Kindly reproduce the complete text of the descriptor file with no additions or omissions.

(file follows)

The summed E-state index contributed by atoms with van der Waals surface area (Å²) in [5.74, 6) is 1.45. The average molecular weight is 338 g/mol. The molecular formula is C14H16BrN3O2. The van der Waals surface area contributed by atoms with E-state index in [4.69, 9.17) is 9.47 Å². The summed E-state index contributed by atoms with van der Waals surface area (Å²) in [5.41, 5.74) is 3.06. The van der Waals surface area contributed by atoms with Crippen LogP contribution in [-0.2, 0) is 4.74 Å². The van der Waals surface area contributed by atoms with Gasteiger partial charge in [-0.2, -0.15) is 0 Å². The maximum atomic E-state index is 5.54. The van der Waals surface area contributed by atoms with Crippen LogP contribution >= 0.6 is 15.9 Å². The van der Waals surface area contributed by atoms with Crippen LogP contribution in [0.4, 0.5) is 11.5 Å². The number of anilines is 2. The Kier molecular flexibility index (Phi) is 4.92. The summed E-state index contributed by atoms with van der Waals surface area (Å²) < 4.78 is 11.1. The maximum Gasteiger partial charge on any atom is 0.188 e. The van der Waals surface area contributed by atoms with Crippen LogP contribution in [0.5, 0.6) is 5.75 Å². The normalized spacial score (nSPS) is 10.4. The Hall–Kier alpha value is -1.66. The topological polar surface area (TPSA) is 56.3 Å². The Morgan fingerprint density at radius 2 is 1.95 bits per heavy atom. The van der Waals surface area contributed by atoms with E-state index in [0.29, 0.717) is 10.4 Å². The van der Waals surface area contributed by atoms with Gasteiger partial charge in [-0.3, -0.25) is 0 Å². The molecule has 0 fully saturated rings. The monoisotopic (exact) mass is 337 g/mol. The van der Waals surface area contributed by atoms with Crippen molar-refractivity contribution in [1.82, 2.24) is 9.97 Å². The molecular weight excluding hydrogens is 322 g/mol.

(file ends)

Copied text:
The summed E-state index contributed by atoms with van der Waals surface area (Å²) in [5.74, 6) is 1.45. The average molecular weight is 338 g/mol. The molecular formula is C14H16BrN3O2. The van der Waals surface area contributed by atoms with E-state index in [4.69, 9.17) is 9.47 Å². The summed E-state index contributed by atoms with van der Waals surface area (Å²) in [5.41, 5.74) is 3.06. The van der Waals surface area contributed by atoms with Crippen LogP contribution in [-0.2, 0) is 4.74 Å². The van der Waals surface area contributed by atoms with Gasteiger partial charge in [-0.2, -0.15) is 0 Å². The maximum atomic E-state index is 5.54. The van der Waals surface area contributed by atoms with Crippen LogP contribution >= 0.6 is 15.9 Å². The van der Waals surface area contributed by atoms with Crippen LogP contribution in [0.4, 0.5) is 11.5 Å². The number of anilines is 2. The Kier molecular flexibility index (Phi) is 4.92. The summed E-state index contributed by atoms with van der Waals surface area (Å²) < 4.78 is 11.1. The maximum Gasteiger partial charge on any atom is 0.188 e. The van der Waals surface area contributed by atoms with Crippen LogP contribution in [0.5, 0.6) is 5.75 Å². The normalized spacial score (nSPS) is 10.4. The Hall–Kier alpha value is -1.66. The topological polar surface area (TPSA) is 56.3 Å². The Morgan fingerprint density at radius 2 is 1.95 bits per heavy atom. The van der Waals surface area contributed by atoms with E-state index in [0.29, 0.717) is 10.4 Å². The van der Waals surface area contributed by atoms with Gasteiger partial charge in [-0.3, -0.25) is 0 Å². The molecule has 0 fully saturated rings. The monoisotopic (exact) mass is 337 g/mol. The van der Waals surface area contributed by atoms with Crippen molar-refractivity contribution in [1.82, 2.24) is 9.97 Å². The molecular weight excluding hydrogens is 322 g/mol.